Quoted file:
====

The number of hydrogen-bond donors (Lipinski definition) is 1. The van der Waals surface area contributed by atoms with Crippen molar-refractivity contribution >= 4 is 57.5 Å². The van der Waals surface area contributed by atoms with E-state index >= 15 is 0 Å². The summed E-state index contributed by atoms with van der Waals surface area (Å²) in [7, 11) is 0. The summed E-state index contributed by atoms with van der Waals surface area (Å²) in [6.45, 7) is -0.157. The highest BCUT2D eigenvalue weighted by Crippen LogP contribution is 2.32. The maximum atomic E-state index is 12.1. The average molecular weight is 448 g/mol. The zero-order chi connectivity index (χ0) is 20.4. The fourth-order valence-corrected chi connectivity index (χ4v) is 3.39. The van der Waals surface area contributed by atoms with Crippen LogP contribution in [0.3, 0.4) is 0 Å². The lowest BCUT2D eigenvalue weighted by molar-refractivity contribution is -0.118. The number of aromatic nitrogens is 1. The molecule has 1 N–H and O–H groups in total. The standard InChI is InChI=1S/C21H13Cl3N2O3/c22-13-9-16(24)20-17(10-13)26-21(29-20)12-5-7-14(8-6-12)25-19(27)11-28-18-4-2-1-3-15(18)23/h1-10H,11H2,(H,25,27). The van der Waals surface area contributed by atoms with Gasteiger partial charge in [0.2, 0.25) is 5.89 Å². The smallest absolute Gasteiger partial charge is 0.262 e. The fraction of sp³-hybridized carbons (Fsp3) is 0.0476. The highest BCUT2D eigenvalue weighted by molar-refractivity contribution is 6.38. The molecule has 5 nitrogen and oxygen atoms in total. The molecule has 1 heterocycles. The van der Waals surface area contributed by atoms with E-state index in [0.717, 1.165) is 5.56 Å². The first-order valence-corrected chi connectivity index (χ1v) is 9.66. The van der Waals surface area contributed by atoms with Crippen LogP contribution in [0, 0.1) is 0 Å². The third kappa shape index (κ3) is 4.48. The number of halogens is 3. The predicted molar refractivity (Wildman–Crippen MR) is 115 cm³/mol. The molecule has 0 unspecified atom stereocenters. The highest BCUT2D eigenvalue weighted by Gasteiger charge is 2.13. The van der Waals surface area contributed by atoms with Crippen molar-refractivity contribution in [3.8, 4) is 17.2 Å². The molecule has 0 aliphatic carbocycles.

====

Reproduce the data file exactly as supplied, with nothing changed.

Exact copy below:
The number of hydrogen-bond donors (Lipinski definition) is 1. The van der Waals surface area contributed by atoms with Crippen molar-refractivity contribution >= 4 is 57.5 Å². The van der Waals surface area contributed by atoms with E-state index >= 15 is 0 Å². The summed E-state index contributed by atoms with van der Waals surface area (Å²) in [7, 11) is 0. The summed E-state index contributed by atoms with van der Waals surface area (Å²) in [6.45, 7) is -0.157. The highest BCUT2D eigenvalue weighted by Crippen LogP contribution is 2.32. The maximum atomic E-state index is 12.1. The average molecular weight is 448 g/mol. The zero-order chi connectivity index (χ0) is 20.4. The fourth-order valence-corrected chi connectivity index (χ4v) is 3.39. The van der Waals surface area contributed by atoms with Crippen LogP contribution in [0.3, 0.4) is 0 Å². The lowest BCUT2D eigenvalue weighted by molar-refractivity contribution is -0.118. The number of aromatic nitrogens is 1. The molecule has 1 N–H and O–H groups in total. The standard InChI is InChI=1S/C21H13Cl3N2O3/c22-13-9-16(24)20-17(10-13)26-21(29-20)12-5-7-14(8-6-12)25-19(27)11-28-18-4-2-1-3-15(18)23/h1-10H,11H2,(H,25,27). The van der Waals surface area contributed by atoms with Gasteiger partial charge in [0.2, 0.25) is 5.89 Å². The smallest absolute Gasteiger partial charge is 0.262 e. The fraction of sp³-hybridized carbons (Fsp3) is 0.0476. The highest BCUT2D eigenvalue weighted by molar-refractivity contribution is 6.38. The molecule has 5 nitrogen and oxygen atoms in total. The molecule has 1 heterocycles. The van der Waals surface area contributed by atoms with E-state index in [0.717, 1.165) is 5.56 Å². The first-order valence-corrected chi connectivity index (χ1v) is 9.66. The van der Waals surface area contributed by atoms with Crippen LogP contribution in [0, 0.1) is 0 Å². The third kappa shape index (κ3) is 4.48. The number of halogens is 3. The predicted molar refractivity (Wildman–Crippen MR) is 115 cm³/mol. The molecule has 0 unspecified atom stereocenters. The highest BCUT2D eigenvalue weighted by Gasteiger charge is 2.13. The van der Waals surface area contributed by atoms with Crippen molar-refractivity contribution in [3.8, 4) is 17.2 Å². The molecule has 0 aliphatic carbocycles.